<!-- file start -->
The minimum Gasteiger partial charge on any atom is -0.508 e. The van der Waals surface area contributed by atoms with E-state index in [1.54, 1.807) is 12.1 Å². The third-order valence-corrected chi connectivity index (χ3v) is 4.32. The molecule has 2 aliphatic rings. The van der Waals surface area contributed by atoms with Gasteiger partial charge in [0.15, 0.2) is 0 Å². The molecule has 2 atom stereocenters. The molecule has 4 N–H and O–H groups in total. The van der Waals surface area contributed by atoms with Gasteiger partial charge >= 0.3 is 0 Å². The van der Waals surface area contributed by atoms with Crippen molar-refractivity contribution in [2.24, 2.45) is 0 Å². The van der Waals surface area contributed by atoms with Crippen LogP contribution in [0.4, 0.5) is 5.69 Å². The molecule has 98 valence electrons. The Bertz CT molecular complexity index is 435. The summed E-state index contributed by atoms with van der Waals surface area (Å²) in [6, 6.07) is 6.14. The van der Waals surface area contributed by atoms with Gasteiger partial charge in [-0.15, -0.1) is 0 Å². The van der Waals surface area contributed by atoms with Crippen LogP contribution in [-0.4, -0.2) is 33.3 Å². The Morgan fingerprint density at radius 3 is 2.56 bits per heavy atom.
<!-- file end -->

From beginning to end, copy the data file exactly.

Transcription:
The minimum Gasteiger partial charge on any atom is -0.508 e. The van der Waals surface area contributed by atoms with E-state index in [1.54, 1.807) is 12.1 Å². The third-order valence-corrected chi connectivity index (χ3v) is 4.32. The molecule has 2 aliphatic rings. The van der Waals surface area contributed by atoms with Gasteiger partial charge in [0.15, 0.2) is 0 Å². The molecule has 2 atom stereocenters. The molecule has 4 N–H and O–H groups in total. The van der Waals surface area contributed by atoms with Gasteiger partial charge >= 0.3 is 0 Å². The van der Waals surface area contributed by atoms with Crippen molar-refractivity contribution in [2.24, 2.45) is 0 Å². The van der Waals surface area contributed by atoms with Crippen LogP contribution in [0.4, 0.5) is 5.69 Å². The molecule has 98 valence electrons. The Bertz CT molecular complexity index is 435. The summed E-state index contributed by atoms with van der Waals surface area (Å²) in [6, 6.07) is 6.14. The van der Waals surface area contributed by atoms with Gasteiger partial charge in [-0.15, -0.1) is 0 Å². The van der Waals surface area contributed by atoms with Crippen LogP contribution in [-0.4, -0.2) is 33.3 Å². The Morgan fingerprint density at radius 3 is 2.56 bits per heavy atom.